Drug and alcohol overdoses are the leading cause of accidental death among young people in the northeast and other parts of the country. The estimated loss of life is alarming. ~ Casa Columbia
Are you concerned about your child’s possible heroin use?
Do you wonder how heroin quietly became an epidemic?
A different kind of ad played this year at Super Bowl XLIX.
While the music is upbeat with a bit of a jingle to it, a local St. Louis affiliate aired a 60-second PSA focusing on heroin. A young man who has overdosed on heroin in his bedroom is found by his mom.
The purpose of the ad was to raise awareness about the epidemic of heroin that has affected too many of our kids.
“That’s How” is the PSA from NCADA – St. Louis S
Here are some facts about the dangers of heroin.
Too many of our kids unknowingly start out on prescription drugs thinking that they are not that dangerous. Once they are addicted they often turn to heroin, because it is cheaper.
National Institute on Drug Abuse (NIDA)
1) Heroin is an opioid drug that is synthesized from morphine, a naturally occurring substance extracted from the seed pod of the Asian opium poppy plant.
2) Heroin usually appears as a white or brown powder or as a black sticky substance, known as “black tar heroin.”
3) Nearly half of young people who inject heroin surveyed in three recent studies reported abusing prescription opioids before starting to use heroin. Some individuals reported taking up heroin because it is cheaper and easier to obtain than prescription opioids.
4) A range of treatments including behavioral therapies and medications are effective at helping patients stop using heroin and return to stable and productive lives.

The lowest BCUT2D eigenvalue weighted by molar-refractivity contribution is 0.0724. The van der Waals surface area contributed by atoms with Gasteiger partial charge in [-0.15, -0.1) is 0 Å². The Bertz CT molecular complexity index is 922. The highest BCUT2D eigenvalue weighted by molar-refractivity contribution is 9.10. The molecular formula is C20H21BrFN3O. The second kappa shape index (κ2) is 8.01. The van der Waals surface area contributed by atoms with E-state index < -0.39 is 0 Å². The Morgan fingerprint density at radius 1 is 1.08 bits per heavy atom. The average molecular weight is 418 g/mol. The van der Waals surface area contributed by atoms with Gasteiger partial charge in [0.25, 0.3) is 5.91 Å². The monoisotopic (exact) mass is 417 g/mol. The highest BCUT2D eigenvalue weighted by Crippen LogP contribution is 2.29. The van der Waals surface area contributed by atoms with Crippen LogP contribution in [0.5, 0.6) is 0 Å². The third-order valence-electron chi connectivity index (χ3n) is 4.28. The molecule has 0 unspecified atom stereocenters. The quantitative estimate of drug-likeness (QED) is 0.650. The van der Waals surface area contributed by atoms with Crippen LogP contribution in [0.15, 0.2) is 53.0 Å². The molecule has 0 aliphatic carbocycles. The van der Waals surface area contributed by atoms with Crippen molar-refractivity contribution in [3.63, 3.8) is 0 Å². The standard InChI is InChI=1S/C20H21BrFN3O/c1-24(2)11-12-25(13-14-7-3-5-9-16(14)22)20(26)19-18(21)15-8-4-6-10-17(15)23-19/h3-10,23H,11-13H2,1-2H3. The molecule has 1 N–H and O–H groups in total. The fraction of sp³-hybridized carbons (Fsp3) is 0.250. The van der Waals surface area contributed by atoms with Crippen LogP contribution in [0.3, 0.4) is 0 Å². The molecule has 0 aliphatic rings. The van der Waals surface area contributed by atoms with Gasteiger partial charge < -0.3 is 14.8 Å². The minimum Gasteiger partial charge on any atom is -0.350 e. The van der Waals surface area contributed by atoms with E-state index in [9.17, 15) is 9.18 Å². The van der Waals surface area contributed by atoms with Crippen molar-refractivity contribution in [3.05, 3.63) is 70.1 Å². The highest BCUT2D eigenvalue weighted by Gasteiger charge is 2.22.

5) Although heroin use in the general population is rather low, the numbers of people starting to use heroin have been steadily rising since 2007.
6) Medications are available to treat heroin addiction while reducing drug cravings and withdrawal symptoms, improving the odds of achieving abstinence.
7) Nearly half of young people who inject heroin surveyed in three recent studies reported abusing prescription opioids before starting to use heroin. Some individuals reported switching to heroin because it is cheaper and easier to obtain than prescription opioids.
More than 460 people in Maryland fatally overdosed on heroin last year — up 88 percent statewide since 2011 — and the problem has shown few signs of slowing. Of the 528 drug or alcohol intoxication deaths in the first six months of this year, 296 involved heroin, according to state statistics. ~ Baltimore Sun
Substance Abuse and Mental Health Services Administration (SAMHSA)
8) The slang terms for heroin are Smack, Horse, Mud, Brown Sugar, Junk, Black Tar, Big H, Dope and Skag.
9) Heroin enters the brain quickly. It slows down the way you think, slows down reaction time, and slows down memory. This affects the way you act and make decisions.
10) Heroin poses special problems for those who inject it because of the risks of HIV, hepatitis B and C, and other diseases that can occur from sharing needles.